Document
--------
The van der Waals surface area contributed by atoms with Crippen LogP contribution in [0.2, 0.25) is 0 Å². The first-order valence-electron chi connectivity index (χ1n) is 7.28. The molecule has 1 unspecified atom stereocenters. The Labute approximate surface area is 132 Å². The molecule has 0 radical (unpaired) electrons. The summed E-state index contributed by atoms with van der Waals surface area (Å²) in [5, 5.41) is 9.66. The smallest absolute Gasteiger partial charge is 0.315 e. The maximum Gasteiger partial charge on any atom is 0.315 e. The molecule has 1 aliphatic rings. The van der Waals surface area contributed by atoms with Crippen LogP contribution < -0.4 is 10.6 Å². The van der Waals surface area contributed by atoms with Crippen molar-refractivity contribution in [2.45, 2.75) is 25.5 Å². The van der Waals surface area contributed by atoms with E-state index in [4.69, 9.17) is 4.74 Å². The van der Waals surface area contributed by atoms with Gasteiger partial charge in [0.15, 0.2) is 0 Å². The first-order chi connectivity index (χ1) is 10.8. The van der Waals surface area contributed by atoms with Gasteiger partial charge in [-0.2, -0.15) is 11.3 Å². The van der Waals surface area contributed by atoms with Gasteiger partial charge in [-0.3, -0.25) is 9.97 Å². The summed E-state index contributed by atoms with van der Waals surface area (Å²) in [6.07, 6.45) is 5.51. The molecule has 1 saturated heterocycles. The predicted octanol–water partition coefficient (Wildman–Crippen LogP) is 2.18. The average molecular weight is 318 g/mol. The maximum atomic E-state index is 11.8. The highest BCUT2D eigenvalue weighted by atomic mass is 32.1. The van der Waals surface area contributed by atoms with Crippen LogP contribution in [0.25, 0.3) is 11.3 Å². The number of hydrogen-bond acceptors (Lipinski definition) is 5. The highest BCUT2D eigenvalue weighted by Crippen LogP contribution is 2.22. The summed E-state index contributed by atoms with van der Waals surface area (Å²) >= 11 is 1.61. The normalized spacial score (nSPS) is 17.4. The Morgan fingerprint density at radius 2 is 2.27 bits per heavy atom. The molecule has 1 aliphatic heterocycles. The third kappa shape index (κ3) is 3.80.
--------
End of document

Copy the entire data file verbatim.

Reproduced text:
The van der Waals surface area contributed by atoms with Crippen LogP contribution in [0.2, 0.25) is 0 Å². The first-order valence-electron chi connectivity index (χ1n) is 7.28. The molecule has 1 unspecified atom stereocenters. The Labute approximate surface area is 132 Å². The molecule has 0 radical (unpaired) electrons. The summed E-state index contributed by atoms with van der Waals surface area (Å²) in [5, 5.41) is 9.66. The smallest absolute Gasteiger partial charge is 0.315 e. The maximum Gasteiger partial charge on any atom is 0.315 e. The molecule has 1 aliphatic rings. The van der Waals surface area contributed by atoms with Crippen LogP contribution < -0.4 is 10.6 Å². The van der Waals surface area contributed by atoms with Crippen molar-refractivity contribution in [2.45, 2.75) is 25.5 Å². The van der Waals surface area contributed by atoms with E-state index in [4.69, 9.17) is 4.74 Å². The van der Waals surface area contributed by atoms with Gasteiger partial charge in [0.15, 0.2) is 0 Å². The first-order chi connectivity index (χ1) is 10.8. The van der Waals surface area contributed by atoms with Gasteiger partial charge in [-0.2, -0.15) is 11.3 Å². The van der Waals surface area contributed by atoms with Gasteiger partial charge in [-0.3, -0.25) is 9.97 Å². The summed E-state index contributed by atoms with van der Waals surface area (Å²) in [6.07, 6.45) is 5.51. The molecule has 1 saturated heterocycles. The predicted octanol–water partition coefficient (Wildman–Crippen LogP) is 2.18. The average molecular weight is 318 g/mol. The maximum atomic E-state index is 11.8. The highest BCUT2D eigenvalue weighted by atomic mass is 32.1. The van der Waals surface area contributed by atoms with Crippen LogP contribution in [0.25, 0.3) is 11.3 Å². The number of hydrogen-bond acceptors (Lipinski definition) is 5. The highest BCUT2D eigenvalue weighted by Crippen LogP contribution is 2.22. The summed E-state index contributed by atoms with van der Waals surface area (Å²) >= 11 is 1.61. The normalized spacial score (nSPS) is 17.4. The Morgan fingerprint density at radius 2 is 2.27 bits per heavy atom. The molecule has 1 aliphatic heterocycles. The third kappa shape index (κ3) is 3.80.